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Irene Changes City's Landscape, Revises History

The Wadsworth/Kerste deBoer Arboretum along Long Lane in Middletown suffered widespread damage from trees uprooted and toppled.

Hurricane Irene came and went without too much fanfare. She knocked out power for a good chunk of the city, felled trees, and left significant foliage debris. Clean-up will be tedious, and for most of the city there will be little lasting impact.

However, a city treasure was sadly damaged. It will be decades before the century-old Wadsworth/Kerste deBoer Arboretum will be whole again. The stretch of park, which runs about a half-mile along Long Lane, lost about 25 of its 200 trees to the winds and rain of Irene.

The Arboretum was the gift of Colonel Clarence Wadsworth of Wadsworth Mansion fame. He was passionate about trees. He established the Rockfall Foundation in 1935 to “establish, maintain and care for parks and forests or wild land for the use and enjoyment of the people.” He also donated his family estate to the state of Connecticut (Wadsworth State Park) for all of us in Middletown to take pleasure in that beautiful area.

And he planted the Arboretum. He selected representative examples of all the native trees of the area, including the 56 types of oak to be found in Connecticut. Interestingly, Wadsworth didn’t own this property. In 1909, when he planted the trees, he traveled regularly from the mansion to his office at the DeKoven House on Washington Street. 

This was his way of beautifying his morning route and giving something to his hometown. At that time, the adjacent land belonged to the Connecticut Industrial School for Girls and the local trolley ran parallel to the street.

The City of Middletown has celebrated this Arboretum by tending to the trees and planting new ones when the older trees fall. It has significant work ahead of it.

Just along the road, 16 trees fell, nine of which hit power lines. The folks in that neighborhood, including me, will not see power for a while. We've been told it may take up to a week. Many residents had the utilities lines violently yanked from their houses and power lines lay on the ground, mixed with glass from the street lamps, branches, and leaves.

Liz Holder, who lives in the affected area, recalls that she heard the “whooshing, wind and cracking” of trees in the early morning hours. Then there was the loud explosion of the transforming exploding. Holder, who is a science teacher, explained that the larger trees "are taller, top heavy, and have more surface area,” qualities that make a tree vulnerable to hurricanes.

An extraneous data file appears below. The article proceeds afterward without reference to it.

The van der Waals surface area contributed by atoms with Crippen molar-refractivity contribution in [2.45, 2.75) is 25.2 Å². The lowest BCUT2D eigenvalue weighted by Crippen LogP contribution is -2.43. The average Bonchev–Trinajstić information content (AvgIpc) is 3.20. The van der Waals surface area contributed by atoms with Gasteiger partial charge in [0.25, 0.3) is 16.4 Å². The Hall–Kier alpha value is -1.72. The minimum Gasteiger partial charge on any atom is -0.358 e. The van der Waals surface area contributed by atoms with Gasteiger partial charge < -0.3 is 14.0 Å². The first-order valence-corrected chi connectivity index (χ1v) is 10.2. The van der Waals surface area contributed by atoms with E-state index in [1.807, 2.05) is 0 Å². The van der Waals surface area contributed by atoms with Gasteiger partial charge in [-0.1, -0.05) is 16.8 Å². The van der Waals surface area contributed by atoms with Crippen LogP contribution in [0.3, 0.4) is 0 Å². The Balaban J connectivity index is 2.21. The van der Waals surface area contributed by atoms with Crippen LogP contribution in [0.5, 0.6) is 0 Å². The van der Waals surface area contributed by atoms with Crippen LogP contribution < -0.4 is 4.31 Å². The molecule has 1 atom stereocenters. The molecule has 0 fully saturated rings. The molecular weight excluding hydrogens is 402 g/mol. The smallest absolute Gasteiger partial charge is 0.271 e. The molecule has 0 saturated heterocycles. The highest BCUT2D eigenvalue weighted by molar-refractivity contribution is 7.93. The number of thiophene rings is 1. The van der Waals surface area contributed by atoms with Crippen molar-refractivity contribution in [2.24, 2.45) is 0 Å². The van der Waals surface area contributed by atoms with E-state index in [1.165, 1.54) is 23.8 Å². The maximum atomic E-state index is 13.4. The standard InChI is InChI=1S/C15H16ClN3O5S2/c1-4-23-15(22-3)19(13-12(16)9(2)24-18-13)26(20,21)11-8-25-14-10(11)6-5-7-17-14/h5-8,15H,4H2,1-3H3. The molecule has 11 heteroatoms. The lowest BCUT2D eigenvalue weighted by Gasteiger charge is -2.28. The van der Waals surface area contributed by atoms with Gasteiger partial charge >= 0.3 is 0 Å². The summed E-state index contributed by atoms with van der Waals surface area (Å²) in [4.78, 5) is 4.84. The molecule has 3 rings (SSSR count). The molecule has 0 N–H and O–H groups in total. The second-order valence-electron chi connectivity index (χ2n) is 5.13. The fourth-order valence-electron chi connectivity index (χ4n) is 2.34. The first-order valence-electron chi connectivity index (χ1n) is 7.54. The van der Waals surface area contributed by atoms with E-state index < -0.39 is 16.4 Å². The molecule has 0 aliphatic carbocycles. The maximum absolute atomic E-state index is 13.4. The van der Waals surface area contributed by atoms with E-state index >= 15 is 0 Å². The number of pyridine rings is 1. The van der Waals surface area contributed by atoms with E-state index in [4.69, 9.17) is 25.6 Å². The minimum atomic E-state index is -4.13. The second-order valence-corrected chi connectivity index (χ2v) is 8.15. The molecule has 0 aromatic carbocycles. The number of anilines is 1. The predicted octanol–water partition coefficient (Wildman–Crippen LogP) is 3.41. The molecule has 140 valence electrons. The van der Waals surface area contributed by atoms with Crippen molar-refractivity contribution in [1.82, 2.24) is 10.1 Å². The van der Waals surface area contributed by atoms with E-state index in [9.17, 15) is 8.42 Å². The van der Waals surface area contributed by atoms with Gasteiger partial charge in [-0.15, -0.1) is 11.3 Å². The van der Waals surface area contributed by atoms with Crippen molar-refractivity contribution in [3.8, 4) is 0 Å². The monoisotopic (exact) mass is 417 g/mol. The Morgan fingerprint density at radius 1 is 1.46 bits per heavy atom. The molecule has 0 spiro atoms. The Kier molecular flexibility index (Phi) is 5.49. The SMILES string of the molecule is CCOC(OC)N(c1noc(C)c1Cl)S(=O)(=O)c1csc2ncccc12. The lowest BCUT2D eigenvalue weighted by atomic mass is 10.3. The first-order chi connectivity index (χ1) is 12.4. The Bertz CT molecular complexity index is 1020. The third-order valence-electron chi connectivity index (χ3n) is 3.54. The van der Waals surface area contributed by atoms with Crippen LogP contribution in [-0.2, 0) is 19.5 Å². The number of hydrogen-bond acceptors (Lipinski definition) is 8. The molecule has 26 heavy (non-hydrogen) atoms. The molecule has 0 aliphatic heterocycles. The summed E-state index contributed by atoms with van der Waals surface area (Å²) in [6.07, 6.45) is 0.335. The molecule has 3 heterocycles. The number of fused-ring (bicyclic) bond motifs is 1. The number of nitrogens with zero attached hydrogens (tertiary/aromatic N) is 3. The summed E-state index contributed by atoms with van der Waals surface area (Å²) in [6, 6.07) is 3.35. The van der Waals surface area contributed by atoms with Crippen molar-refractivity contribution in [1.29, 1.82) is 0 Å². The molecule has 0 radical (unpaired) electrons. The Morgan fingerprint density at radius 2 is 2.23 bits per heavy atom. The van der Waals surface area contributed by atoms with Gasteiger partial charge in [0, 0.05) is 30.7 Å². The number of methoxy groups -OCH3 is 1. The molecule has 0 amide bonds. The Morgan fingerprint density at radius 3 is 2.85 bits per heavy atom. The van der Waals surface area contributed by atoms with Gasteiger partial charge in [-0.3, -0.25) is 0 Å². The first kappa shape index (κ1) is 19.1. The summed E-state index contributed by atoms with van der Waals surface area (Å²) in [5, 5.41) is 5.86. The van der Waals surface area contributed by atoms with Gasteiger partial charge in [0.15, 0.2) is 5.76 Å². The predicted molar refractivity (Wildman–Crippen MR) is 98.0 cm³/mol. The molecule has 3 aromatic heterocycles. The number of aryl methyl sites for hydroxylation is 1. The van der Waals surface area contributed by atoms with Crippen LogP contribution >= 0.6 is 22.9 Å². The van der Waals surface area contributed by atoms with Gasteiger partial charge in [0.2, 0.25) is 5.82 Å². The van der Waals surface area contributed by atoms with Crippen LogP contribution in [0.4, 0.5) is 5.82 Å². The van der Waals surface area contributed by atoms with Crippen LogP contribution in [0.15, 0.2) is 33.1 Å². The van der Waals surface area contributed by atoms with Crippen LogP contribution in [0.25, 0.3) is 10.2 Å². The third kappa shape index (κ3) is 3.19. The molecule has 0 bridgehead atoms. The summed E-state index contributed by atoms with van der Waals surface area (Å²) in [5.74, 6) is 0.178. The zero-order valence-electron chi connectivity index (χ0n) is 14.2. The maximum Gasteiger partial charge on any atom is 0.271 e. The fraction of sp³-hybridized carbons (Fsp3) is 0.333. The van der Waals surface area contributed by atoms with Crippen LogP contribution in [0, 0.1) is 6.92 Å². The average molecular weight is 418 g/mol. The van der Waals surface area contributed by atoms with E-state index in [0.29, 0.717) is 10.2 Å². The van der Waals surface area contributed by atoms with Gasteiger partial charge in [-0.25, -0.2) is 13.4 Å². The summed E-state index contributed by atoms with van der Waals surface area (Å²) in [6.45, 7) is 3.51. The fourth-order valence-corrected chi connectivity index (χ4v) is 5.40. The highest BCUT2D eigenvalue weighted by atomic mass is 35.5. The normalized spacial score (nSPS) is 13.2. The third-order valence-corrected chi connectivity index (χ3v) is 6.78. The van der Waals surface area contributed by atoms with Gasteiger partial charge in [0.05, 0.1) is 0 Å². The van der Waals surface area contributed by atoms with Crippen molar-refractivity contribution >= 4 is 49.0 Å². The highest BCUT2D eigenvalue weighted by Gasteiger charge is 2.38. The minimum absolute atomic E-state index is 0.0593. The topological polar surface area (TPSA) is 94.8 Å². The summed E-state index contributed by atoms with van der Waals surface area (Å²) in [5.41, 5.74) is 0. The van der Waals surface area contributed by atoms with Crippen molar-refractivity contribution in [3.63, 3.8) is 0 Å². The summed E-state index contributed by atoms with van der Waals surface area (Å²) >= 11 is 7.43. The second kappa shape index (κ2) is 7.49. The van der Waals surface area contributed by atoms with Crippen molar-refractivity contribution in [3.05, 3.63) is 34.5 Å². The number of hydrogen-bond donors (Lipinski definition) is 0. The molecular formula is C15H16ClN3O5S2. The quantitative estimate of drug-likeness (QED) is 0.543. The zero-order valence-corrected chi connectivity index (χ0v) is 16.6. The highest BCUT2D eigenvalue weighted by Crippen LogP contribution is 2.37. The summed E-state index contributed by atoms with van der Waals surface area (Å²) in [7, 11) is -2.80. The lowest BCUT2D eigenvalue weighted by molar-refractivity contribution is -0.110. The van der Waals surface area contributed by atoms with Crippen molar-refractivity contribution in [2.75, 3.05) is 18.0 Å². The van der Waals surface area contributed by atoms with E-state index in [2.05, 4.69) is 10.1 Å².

Holder pointed out that if you take a walk along Long Lane, you will see that all the trees fell to the west, pushed over by wind coming from the east. By mid-morning, Holder reports, the wind was from the west. Then in classic cyclone style, the wind shifted and blew from the south. This typical cycle illustrates that the trees went down early, with the first rains and heavy winds occurring in the early morning, about 8 a.m.

My mother was director of Rockfall for many years and learned to love and respect all of the Wadsworth’s contributions to town. I think she speaks for all of us when she gasped in horror at the news and declared it, “a shame. Just a shame.”

Another important loss was an ancient tree on Washington and Pearl streets. You’ve probably driven by it a thousand times and never known its significance. It was one of the only remaining elms left in the downtown area to survive the elm blight of the 1930s. It was caused by an Asian fungus, Ophiostoma ulmi, which was accidentally imported into the United States.

Middletown was named the “Forest City” because of its lovely tree-lined streets, of which many (if not most) were elm trees. 

And now the remaining vestige of those days has left us. It was uprooted, falling north toward the house associated with the property, 166 Washington St. Miraculously, the tree, which was very tall (I was going to estimate, but would have been very wrong), missed the house by inches. 

Irene came and went and will change Middletown in subtle ways. She was wet and wide, packing steady high winds, which were ripe ingredients for some of our city’s oldest and largest trees. Next step is clean-up.

May it be swift and uneventful.

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Ellen Waff August 30, 2011 at 02:21 PM
Marianne Corona, of Middlefield, tells me that her father planted many of those arboretum trees with Col Wadsworth in 1935. So sad for her to see that damage.... FYI, there is a beautiful climax elm on Laurel Brook Road in Middlefield just above the Ed Birdsey house on the north side of the road. There are so few left.
Emily Constance August 30, 2011 at 04:22 PM
That is so sad to hear! Stories like that make you realize that they're more than just downed trees.
Joyce Kirkpatrick August 30, 2011 at 05:06 PM
Wonderful story about a sad event for all who enjoy the deBoer-Wadsworth Arboretum and Colonel Wadsworth's other gifts to area citizens. I'm glad no one was hurt. Thanks for the photos and reporting.
Jane Harris August 30, 2011 at 08:22 PM
The Rockfall Foundation will collect and manage donations for the repair and replanting of the Wadsworth/Kerste deBoer Arboretum. The Foundation has for many years acted as a steward for this property, assuring that the interested parties work cooperatively to maintain these special trees. Contributions may be mailed to the Foundation at 27 Washington Street, 06457. The Foundation, with assistance from Middletown's Urban Forestry Commission, Wesleyan University, the Middletown Garden Club and interested residents, will work to ensure that the replacement trees are appropriate species for today's climate and conditions.

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